Extract from Safer Services (p91)


Mental Health Act

The Mental Health Act is currently under review. Our findings support the need for treatment to be maintained in patients who would be at substantial risk of suicide or violence if they were to relapse. It is clearly unacceptable that patients who have a history of violence, or serious aggressive behaviour, in the context of mental illness should be allowed to be non-compliant with any effective treatment or to lose contact with services, as occurred in several cases prior to homicide. The same is also true of patients at high risk of suicide.

In these patients it is not safe to wait until risk has clearly manifested itself before turning to the use of the Act. It should be possible to treat high-risk patients as soon as there are clear signs that a familiar sequence of events has begun which will lead to suicide or serious violence.

The Mental Health Act Commission has clarified that the Act can be used before relapse has become severe.10 Our data show that clinical relapse in the sense of mental state symptoms frequently does not occur prior to suicide and homicide, but that many patients show "proxy indicators", including simple non-compliance with treatment. The new Act must allow treatment in the community at the earliest point in cases of high risk (Recommendation 25).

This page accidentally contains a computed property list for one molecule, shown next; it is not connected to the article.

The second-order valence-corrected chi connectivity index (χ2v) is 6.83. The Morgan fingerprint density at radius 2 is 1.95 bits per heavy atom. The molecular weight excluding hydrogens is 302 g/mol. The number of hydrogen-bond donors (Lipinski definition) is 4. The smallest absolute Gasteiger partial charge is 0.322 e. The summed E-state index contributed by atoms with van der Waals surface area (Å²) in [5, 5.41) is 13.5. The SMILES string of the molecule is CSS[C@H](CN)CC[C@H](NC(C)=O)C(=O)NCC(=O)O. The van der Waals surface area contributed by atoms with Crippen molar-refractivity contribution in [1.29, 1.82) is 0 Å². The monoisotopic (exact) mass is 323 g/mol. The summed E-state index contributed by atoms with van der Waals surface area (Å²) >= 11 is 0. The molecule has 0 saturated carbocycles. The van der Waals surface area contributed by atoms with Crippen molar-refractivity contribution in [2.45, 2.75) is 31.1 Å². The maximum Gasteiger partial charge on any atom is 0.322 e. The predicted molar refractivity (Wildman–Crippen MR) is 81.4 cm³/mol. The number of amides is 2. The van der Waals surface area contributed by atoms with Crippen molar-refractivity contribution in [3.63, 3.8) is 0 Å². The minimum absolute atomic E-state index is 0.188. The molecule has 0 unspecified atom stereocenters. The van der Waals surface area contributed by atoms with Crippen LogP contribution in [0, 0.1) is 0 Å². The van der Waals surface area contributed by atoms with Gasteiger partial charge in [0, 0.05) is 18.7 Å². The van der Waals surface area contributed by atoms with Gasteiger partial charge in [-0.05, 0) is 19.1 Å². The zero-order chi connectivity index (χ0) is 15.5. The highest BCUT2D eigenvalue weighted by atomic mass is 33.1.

However, this extension of its powers increases the need for more skilled assessments and suitable training. These too should become a requirement of the Act, placed on the professionals who will use it. It also needs to be emphasised that the proportion of suicides and homicides that will be prevented by enforced community treatment is small. If, for example, the target of such treatment were people with schizophrenia or affective disorder who in their last admission had to be detained under the Mental Health Act, and if all suicides and homicides were prevented in which non-compliance or non-attendance had recently occurred, then according to our data, 30 suicides and 2 homicides would be prevented per year.